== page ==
If you are writing a book as an expert on a topic, you may be having challenges with organizing your content. You should build your table of contents around the questions your reader will ask.
The wrong way to organize your book
I was recently helping a consultant who was planning a book on a trendy business topic. His knowledge was vast and broad, covering all sorts of aspects of his topic. He’d organized that content into a detailed table of contents, which spanned 13 chapters and ran to eight pages.
The book would be a comprehensive perspective on his topic. It was neatly organized, because he’d classified all of his knowledge very precisely.
And it was likely to fail.
Because it would be too long.
His book, if it followed the outline, would end up at about 100,000 words, or around 350 pages. Publishers don’t want a business book that long. Readers don’t want to read it, either. A book that long would have to be priced at around $35, which is an awkward price point for a business book. Most importantly, it would take him years to write a book of that length — he is, after all, busy serving clients — during which time much of the content would become obsolete. Excessive length causes multiple problems.
It’s not just the length, either. The content was organized the way it was classified in his head. This might work for a comprehensive textbook, but this was supposed to be a book of advice. The classification in his head was not aligned with how readers consume such content. They want to know what to do and why.
Reader questions: a better way to organize your book
Take a step back and stop thinking about how much you know and how smart you are. Think, for a moment, about the reader.
You must start any book project with a clear idea of who that reader is — a young person just starting out at work, a chief marketing officer, a voter unhappy with political parties, whatever. Don’t just define your audience, personify it. Think about Charles, who just got a new job at IBM, or Sally, who’s always complaining about the political parties.
What does that reader want to know?
Each chapter should answer a question that reader would be asking.
- Chapter 1 should answer the question “Why should I care about this?”
- Right after that, you should have a chapter that answers the question “Why should I believe you?” (Alternatively, you might include the answer to this question in Chapter 1.)
- After that, you need an expository chapter or two that cover, “How should I think about this new concept?”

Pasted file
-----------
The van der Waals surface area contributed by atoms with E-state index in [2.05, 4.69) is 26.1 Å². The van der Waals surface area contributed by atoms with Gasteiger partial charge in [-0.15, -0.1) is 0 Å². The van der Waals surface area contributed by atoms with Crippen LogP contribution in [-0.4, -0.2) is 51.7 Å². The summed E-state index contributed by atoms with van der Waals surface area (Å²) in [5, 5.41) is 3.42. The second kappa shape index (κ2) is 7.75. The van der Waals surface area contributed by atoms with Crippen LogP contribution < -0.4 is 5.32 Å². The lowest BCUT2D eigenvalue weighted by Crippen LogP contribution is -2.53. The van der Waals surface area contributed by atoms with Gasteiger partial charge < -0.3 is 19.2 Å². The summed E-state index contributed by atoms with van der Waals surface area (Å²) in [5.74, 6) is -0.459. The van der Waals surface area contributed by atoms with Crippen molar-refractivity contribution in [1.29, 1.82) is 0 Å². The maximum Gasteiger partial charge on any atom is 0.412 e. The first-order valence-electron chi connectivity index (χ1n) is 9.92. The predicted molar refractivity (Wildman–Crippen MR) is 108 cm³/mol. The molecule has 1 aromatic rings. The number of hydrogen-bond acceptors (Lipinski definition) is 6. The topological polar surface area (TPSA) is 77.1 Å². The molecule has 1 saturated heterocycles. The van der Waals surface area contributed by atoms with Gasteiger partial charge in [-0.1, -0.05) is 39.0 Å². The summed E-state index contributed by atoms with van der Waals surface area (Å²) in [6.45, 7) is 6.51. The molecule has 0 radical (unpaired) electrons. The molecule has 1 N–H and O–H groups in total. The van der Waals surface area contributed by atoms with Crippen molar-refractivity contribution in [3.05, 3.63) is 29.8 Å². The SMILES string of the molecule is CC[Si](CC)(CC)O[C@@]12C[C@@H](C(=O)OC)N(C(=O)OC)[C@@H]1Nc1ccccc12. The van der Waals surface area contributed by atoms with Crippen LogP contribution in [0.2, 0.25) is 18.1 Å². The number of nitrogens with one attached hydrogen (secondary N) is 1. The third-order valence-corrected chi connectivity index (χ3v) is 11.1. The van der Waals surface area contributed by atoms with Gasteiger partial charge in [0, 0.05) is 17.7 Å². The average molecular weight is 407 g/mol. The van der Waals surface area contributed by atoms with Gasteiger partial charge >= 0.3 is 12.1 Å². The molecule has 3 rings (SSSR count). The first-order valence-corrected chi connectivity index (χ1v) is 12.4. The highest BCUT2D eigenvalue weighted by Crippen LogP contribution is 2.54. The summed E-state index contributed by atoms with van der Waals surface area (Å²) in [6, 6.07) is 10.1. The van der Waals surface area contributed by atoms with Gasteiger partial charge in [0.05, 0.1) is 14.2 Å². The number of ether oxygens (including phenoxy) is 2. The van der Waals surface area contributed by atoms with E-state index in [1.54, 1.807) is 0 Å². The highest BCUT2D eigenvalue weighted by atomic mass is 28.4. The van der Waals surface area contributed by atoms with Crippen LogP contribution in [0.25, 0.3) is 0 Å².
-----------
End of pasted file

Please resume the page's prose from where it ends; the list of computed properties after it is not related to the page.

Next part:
- The chapters that follow should answer more specific questions like “What should I do first?”, “How can I convince my boss?”, “How can I persuade my staff?”, “How should I organize this effort?”, “How will I measure the results?”, or “How does this apply in financial services/retail/media/manufacturing?”
- The final chapter should answer the question “If I accept what you told me, how should I think about the future?”
As you plan your book, write down all the big questions that your reader will have. Then organize them into a dialogue you might have with a reader.
For example, here’s the question-based organization of a book I ghost wrote on chatbots in customer service. The typical reader is a customer service executive. Each question represents one chapter.
- Why are chatbots important to companies now?
- How should I think about chatbots?
- How do chatbots apply in customer service?
- How do chatbots apply in ecommerce?
- How do chatbots apply to internal communication?
- How will new platforms like Amazon Alexa and Facebook Messenger change the rollout of chatbots?
- How can I convince my management to consider this new option?
- How will chatbots integrate with the rest of my technology?
- How can I analyze the needs of my customers to plan where to apply chatbots?
- How will chatbots transform the way we all interact with companies in the future?
There are a million things to say about chatbots, and the author for which I was ghost writing the book knew all of them. But we didn’t write all of them. We only wrote what we needed to answer the questions that the reader had. And notice how the questions lead naturally from one to the next — once you know what chatbots are, you want to know where to apply them and on which platforms, for example.
This book was 240 pages long, about 56,000 words. Making it longer would not have made it better.
What this means for the content of each chapter
Now that you know what question each chapter covers, you have a simple (or at least simply described) task: write the chapter to answer the question.
You’ll have to be convincing. Among the elements you’ll need are case studies, expert interviews, statistics, research, concepts, frameworks, and proof points. I recommend gathering all this material, then organizing it into a fat outline.
The, before you write, ask yourself: will this material answer the reader’s question? Is it organized in a way to make that question clear, and then make the answer clear?
If so, write. If not, gather more proof points or cases studies, reorganize, and then write.
If I’ve made it sound like this is easy — well, I know it’s not. It’s a lot of work.
But unless you know what question you’re answering, you won’t know where you’re going. And that’s not just work, it’s waste.